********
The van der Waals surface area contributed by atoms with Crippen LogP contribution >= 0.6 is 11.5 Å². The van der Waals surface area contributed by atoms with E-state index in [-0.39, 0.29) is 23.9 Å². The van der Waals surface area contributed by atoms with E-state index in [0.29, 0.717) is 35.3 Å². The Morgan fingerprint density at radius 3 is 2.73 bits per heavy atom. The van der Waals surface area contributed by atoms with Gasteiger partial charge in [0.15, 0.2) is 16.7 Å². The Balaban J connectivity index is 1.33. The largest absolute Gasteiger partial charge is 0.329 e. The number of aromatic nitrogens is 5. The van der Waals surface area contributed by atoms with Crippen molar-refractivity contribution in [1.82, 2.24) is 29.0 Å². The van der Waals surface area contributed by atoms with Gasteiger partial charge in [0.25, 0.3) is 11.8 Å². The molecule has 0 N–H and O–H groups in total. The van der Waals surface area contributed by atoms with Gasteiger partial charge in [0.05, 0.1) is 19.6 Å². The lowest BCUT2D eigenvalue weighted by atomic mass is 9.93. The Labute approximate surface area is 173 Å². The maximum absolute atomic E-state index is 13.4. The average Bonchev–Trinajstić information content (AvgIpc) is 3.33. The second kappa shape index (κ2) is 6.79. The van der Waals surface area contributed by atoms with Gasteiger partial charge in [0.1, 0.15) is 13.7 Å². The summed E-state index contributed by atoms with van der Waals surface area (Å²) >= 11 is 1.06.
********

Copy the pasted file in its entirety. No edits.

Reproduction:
The van der Waals surface area contributed by atoms with Crippen LogP contribution >= 0.6 is 11.5 Å². The van der Waals surface area contributed by atoms with E-state index in [-0.39, 0.29) is 23.9 Å². The van der Waals surface area contributed by atoms with E-state index in [0.29, 0.717) is 35.3 Å². The Morgan fingerprint density at radius 3 is 2.73 bits per heavy atom. The van der Waals surface area contributed by atoms with Gasteiger partial charge in [0.15, 0.2) is 16.7 Å². The Balaban J connectivity index is 1.33. The largest absolute Gasteiger partial charge is 0.329 e. The number of aromatic nitrogens is 5. The van der Waals surface area contributed by atoms with Crippen molar-refractivity contribution in [1.82, 2.24) is 29.0 Å². The van der Waals surface area contributed by atoms with Gasteiger partial charge in [0.25, 0.3) is 11.8 Å². The molecule has 0 N–H and O–H groups in total. The van der Waals surface area contributed by atoms with Gasteiger partial charge in [0.05, 0.1) is 19.6 Å². The lowest BCUT2D eigenvalue weighted by atomic mass is 9.93. The Labute approximate surface area is 173 Å². The maximum absolute atomic E-state index is 13.4. The average Bonchev–Trinajstić information content (AvgIpc) is 3.33. The second kappa shape index (κ2) is 6.79. The van der Waals surface area contributed by atoms with Gasteiger partial charge in [0.1, 0.15) is 13.7 Å². The summed E-state index contributed by atoms with van der Waals surface area (Å²) >= 11 is 1.06.